Mulroy plowed ahead, driven again by what she saw as necessity.
“It’s not a matter of right or wrong, it’s the only solution. The one thing I’ve said over and over again is give me another solution that works,” Mulroy said.
She had her supporters, too.
“It wasn’t as if she has had a royal flush and she could pick whatever cards she wanted. She had very few hands,” Reid said. “She did the best she could. When it’s all over and done with, it will be good for the whole state.”
If the project clears legal battles, the debt-strapped agency still would need to find a way to pay for the pipeline, which is estimated to cost at least $3.2 billion…
Rapidly dropping levels at Lake Mead forced construction of a third intake straw to ensure the authority can draw from its biggest water source.
The project has since gone $200 million over budget, to $800 million. Paying for it wouldn’t have been a problem had the recession not halted the valley’s growth and, with it, the continuous stream of connection fees that had fueled the previous decade’s boom.
Over four years, the authority’s connection fee revenue, its main way of paying for new construction, dropped 98 percent from a high of $188 million to a recession low of just $3 million.
This pinch forced the authority to draw down reserves and delay projects. With the economy still sputtering and debt payments set to ratchet up, the authority turned to a rate hike in 2012. Mulroy describes the increase as the biggest, if not the only, regret of her career.
“We tried so hard to protect the community in 2008, 2009, 2010, 2011. We refinanced debt. We lived off our reserves. We probably pushed it too far.”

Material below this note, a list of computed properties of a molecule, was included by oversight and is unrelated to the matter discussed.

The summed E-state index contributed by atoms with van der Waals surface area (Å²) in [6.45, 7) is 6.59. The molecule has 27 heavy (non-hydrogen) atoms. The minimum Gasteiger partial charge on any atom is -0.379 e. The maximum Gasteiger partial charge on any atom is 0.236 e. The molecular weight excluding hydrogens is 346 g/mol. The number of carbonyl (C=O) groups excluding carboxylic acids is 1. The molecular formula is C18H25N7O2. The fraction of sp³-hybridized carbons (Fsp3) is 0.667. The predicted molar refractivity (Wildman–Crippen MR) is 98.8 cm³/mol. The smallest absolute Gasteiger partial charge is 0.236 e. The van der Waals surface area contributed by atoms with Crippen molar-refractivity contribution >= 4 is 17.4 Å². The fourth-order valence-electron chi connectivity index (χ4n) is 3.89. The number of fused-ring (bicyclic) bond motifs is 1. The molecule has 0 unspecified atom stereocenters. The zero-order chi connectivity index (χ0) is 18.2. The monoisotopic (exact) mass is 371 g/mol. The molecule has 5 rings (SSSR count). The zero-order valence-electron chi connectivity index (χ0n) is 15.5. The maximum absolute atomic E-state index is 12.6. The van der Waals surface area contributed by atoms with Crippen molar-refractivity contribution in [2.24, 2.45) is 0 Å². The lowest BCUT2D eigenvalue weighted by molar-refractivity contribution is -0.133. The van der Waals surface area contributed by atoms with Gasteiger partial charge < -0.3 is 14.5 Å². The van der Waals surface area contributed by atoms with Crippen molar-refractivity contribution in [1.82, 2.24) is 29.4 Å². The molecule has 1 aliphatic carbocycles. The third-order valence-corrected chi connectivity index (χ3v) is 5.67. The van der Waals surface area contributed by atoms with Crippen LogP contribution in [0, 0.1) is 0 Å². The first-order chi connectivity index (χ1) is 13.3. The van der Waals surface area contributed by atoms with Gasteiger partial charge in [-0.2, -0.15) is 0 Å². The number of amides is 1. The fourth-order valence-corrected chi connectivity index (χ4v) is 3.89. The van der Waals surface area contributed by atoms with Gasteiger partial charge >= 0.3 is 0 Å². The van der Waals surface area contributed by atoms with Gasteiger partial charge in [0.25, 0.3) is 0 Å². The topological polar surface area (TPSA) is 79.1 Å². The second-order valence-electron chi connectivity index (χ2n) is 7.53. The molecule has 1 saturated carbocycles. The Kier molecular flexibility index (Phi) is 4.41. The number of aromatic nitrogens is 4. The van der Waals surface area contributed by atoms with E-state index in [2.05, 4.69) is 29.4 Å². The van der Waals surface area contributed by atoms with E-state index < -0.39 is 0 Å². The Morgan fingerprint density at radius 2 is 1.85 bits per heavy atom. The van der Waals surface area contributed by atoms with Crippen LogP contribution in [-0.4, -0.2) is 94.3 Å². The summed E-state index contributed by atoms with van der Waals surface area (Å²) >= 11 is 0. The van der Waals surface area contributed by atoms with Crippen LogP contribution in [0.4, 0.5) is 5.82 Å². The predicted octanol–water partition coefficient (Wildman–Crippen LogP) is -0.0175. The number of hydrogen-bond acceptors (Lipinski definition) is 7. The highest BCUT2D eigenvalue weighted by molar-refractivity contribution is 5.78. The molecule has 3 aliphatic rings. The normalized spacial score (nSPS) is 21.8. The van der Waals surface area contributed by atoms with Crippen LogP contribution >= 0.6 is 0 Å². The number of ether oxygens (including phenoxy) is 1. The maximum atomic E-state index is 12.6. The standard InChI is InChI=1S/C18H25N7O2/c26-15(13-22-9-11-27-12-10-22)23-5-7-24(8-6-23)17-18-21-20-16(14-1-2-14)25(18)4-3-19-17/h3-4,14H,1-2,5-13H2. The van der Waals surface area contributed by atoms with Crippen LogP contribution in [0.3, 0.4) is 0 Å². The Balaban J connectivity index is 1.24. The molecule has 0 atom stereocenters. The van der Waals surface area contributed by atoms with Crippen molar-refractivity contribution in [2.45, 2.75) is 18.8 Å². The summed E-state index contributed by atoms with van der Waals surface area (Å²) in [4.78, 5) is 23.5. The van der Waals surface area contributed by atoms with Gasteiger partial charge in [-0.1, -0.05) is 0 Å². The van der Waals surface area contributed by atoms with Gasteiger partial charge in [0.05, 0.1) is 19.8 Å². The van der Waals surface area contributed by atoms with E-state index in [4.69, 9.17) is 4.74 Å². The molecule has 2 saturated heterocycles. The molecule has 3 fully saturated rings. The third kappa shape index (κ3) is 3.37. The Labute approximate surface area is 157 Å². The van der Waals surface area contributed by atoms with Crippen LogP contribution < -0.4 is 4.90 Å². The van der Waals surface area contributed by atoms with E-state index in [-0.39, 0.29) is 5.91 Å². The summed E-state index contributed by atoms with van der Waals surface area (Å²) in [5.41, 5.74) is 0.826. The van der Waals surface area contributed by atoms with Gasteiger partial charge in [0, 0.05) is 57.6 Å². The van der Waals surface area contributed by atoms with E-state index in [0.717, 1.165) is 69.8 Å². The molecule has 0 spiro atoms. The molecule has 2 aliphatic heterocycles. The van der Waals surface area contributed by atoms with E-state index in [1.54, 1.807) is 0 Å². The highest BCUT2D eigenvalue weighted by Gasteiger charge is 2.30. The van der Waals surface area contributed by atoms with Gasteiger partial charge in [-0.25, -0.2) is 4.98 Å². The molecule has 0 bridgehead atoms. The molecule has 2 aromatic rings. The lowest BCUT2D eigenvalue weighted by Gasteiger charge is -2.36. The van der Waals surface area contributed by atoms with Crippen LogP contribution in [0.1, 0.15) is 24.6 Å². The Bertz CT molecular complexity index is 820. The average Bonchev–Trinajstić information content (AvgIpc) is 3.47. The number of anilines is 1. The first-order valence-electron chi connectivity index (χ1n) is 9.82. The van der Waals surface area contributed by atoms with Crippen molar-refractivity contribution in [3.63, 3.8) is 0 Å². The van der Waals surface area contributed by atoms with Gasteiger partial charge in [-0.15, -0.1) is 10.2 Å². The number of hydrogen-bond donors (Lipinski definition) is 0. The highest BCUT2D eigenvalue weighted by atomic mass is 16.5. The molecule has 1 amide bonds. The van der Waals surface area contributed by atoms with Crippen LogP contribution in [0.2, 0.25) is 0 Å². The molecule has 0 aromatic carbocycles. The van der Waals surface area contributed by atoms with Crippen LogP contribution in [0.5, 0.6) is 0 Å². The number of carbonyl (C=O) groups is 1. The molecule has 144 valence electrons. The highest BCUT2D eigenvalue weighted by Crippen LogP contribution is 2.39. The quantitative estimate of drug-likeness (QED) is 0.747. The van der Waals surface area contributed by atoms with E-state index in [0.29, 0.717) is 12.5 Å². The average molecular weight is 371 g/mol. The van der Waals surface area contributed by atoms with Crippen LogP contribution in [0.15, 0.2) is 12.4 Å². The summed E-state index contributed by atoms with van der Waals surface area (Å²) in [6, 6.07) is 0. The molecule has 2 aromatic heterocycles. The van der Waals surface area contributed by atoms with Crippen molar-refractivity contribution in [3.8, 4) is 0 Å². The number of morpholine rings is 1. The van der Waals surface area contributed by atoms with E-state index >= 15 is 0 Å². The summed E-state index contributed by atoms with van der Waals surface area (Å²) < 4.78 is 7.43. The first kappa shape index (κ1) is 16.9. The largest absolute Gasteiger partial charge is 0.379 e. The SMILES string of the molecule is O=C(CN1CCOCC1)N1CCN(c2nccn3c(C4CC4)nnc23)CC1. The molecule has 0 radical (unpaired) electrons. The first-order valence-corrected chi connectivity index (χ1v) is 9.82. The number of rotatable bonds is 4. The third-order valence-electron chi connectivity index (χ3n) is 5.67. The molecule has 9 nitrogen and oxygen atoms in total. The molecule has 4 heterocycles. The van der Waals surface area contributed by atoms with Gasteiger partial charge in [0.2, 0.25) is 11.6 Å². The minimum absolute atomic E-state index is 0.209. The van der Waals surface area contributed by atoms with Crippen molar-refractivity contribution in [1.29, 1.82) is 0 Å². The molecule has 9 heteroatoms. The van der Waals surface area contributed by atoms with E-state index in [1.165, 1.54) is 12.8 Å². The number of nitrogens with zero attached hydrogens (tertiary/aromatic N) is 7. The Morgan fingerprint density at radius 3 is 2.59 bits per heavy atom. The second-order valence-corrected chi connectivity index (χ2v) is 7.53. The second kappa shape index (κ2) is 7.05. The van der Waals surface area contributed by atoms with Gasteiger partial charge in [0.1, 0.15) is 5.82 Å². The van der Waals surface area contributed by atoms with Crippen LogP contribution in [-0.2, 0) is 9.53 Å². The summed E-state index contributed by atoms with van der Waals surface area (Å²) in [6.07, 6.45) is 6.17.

Included in the rate increase was a surcharge on rarely used fire lines — special dedicated water lines that provide more water pressure in case of a fire. Businesses previously hadn’t paid for those lines, and the surcharge led to the tripling of some customers’ water bills — several thousand dollars in some cases.
After community outcry, the authority cut the surcharge in half. A citizens committee’s subsequent review and endorsement of the reduced surcharge was proof, Mulroy said, it was the right and necessary course of action, even if it could have been handled better…
“If we hadn’t have had to go out and essentially spend almost another $1 billion on the third intake that has no growth component to it, we would have had a slight rate increase but never what we had in 2012,” she said. “We’re not the only water utility in the country that’s building facilities that we never thought we’d have to in order to adapt.”[…]
It’s in the international forum that Mulroy hopes to write her next chapter.
She said she’s developed a deep compassion for the social and humanitarian impacts of global water access.
“I took a job and found a passion,” she said. “I am convinced that one of society’s primary challenges over the course of the next 60 or 70 years is going to be water resources. The struggle is we have 19th-century infrastructure and 19th-century attitudes that aren’t equipped to deal with what’s ahead. I don’t intend to sit back and watch the daisies grow.”